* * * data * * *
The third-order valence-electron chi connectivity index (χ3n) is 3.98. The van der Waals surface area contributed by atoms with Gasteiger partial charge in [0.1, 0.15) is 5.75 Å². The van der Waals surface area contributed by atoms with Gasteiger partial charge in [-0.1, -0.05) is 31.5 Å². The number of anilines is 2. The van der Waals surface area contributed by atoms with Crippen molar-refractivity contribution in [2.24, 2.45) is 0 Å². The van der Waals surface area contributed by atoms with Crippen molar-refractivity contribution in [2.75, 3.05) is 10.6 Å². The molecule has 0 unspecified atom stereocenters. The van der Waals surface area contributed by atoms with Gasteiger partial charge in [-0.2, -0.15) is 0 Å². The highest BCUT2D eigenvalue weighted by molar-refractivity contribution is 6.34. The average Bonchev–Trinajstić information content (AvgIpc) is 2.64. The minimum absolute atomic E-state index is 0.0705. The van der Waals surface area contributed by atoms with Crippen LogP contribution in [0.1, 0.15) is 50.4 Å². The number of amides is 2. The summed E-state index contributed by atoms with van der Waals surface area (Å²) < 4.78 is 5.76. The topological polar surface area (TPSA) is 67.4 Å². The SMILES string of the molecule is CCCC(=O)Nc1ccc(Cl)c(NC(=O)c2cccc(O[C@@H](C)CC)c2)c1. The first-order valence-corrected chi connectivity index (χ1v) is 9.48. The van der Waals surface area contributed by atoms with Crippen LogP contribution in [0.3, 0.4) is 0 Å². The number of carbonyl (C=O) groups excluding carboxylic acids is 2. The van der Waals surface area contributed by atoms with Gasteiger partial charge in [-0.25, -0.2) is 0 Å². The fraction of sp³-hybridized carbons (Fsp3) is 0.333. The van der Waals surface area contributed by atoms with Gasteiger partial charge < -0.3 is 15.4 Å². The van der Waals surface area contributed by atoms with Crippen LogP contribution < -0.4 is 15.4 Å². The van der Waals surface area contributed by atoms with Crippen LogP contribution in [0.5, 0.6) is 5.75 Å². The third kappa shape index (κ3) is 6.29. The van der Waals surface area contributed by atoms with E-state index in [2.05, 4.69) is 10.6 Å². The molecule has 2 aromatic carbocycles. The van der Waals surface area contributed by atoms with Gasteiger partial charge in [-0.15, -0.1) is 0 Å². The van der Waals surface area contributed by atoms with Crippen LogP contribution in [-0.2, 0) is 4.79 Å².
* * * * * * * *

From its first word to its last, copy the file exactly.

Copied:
The third-order valence-electron chi connectivity index (χ3n) is 3.98. The van der Waals surface area contributed by atoms with Gasteiger partial charge in [0.1, 0.15) is 5.75 Å². The van der Waals surface area contributed by atoms with Gasteiger partial charge in [-0.1, -0.05) is 31.5 Å². The number of anilines is 2. The van der Waals surface area contributed by atoms with Crippen molar-refractivity contribution in [2.24, 2.45) is 0 Å². The van der Waals surface area contributed by atoms with Crippen molar-refractivity contribution in [2.75, 3.05) is 10.6 Å². The molecule has 0 unspecified atom stereocenters. The van der Waals surface area contributed by atoms with Gasteiger partial charge in [-0.2, -0.15) is 0 Å². The highest BCUT2D eigenvalue weighted by molar-refractivity contribution is 6.34. The average Bonchev–Trinajstić information content (AvgIpc) is 2.64. The minimum absolute atomic E-state index is 0.0705. The van der Waals surface area contributed by atoms with Crippen LogP contribution in [0.1, 0.15) is 50.4 Å². The number of amides is 2. The summed E-state index contributed by atoms with van der Waals surface area (Å²) < 4.78 is 5.76. The topological polar surface area (TPSA) is 67.4 Å². The SMILES string of the molecule is CCCC(=O)Nc1ccc(Cl)c(NC(=O)c2cccc(O[C@@H](C)CC)c2)c1. The first-order valence-corrected chi connectivity index (χ1v) is 9.48. The van der Waals surface area contributed by atoms with Crippen LogP contribution in [0.3, 0.4) is 0 Å². The number of carbonyl (C=O) groups excluding carboxylic acids is 2. The van der Waals surface area contributed by atoms with Gasteiger partial charge in [-0.25, -0.2) is 0 Å². The fraction of sp³-hybridized carbons (Fsp3) is 0.333. The van der Waals surface area contributed by atoms with Gasteiger partial charge < -0.3 is 15.4 Å². The van der Waals surface area contributed by atoms with Crippen LogP contribution < -0.4 is 15.4 Å². The van der Waals surface area contributed by atoms with Crippen LogP contribution in [0.5, 0.6) is 5.75 Å². The third kappa shape index (κ3) is 6.29. The van der Waals surface area contributed by atoms with E-state index in [2.05, 4.69) is 10.6 Å². The molecule has 2 aromatic carbocycles. The van der Waals surface area contributed by atoms with Gasteiger partial charge in [-0.15, -0.1) is 0 Å². The van der Waals surface area contributed by atoms with Crippen LogP contribution in [-0.2, 0) is 4.79 Å².